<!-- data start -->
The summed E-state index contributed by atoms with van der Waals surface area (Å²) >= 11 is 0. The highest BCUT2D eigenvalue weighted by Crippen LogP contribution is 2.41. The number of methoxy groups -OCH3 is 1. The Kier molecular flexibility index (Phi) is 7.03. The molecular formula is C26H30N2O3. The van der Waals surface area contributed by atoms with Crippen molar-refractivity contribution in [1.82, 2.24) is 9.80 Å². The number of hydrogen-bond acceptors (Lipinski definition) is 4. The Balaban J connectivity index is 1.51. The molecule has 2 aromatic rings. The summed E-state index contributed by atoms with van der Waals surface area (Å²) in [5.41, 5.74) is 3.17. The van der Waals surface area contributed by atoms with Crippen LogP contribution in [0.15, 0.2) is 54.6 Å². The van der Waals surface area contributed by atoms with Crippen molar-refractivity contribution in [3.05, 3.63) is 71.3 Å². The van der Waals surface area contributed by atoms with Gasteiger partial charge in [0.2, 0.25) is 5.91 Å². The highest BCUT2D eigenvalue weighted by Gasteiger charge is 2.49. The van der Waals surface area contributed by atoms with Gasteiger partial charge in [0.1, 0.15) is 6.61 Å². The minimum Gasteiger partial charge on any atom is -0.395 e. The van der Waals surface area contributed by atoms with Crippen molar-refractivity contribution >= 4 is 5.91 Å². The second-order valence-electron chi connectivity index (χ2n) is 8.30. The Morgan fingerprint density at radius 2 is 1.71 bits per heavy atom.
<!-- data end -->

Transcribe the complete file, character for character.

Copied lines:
The summed E-state index contributed by atoms with van der Waals surface area (Å²) >= 11 is 0. The highest BCUT2D eigenvalue weighted by Crippen LogP contribution is 2.41. The number of methoxy groups -OCH3 is 1. The Kier molecular flexibility index (Phi) is 7.03. The molecular formula is C26H30N2O3. The van der Waals surface area contributed by atoms with Crippen molar-refractivity contribution in [1.82, 2.24) is 9.80 Å². The number of hydrogen-bond acceptors (Lipinski definition) is 4. The Balaban J connectivity index is 1.51. The molecule has 2 aromatic rings. The summed E-state index contributed by atoms with van der Waals surface area (Å²) in [5.41, 5.74) is 3.17. The van der Waals surface area contributed by atoms with Crippen LogP contribution in [0.15, 0.2) is 54.6 Å². The van der Waals surface area contributed by atoms with Crippen molar-refractivity contribution in [3.05, 3.63) is 71.3 Å². The van der Waals surface area contributed by atoms with Gasteiger partial charge in [0.2, 0.25) is 5.91 Å². The highest BCUT2D eigenvalue weighted by Gasteiger charge is 2.49. The van der Waals surface area contributed by atoms with Gasteiger partial charge in [0.1, 0.15) is 6.61 Å². The minimum Gasteiger partial charge on any atom is -0.395 e. The van der Waals surface area contributed by atoms with Crippen molar-refractivity contribution >= 4 is 5.91 Å². The second-order valence-electron chi connectivity index (χ2n) is 8.30. The Morgan fingerprint density at radius 2 is 1.71 bits per heavy atom.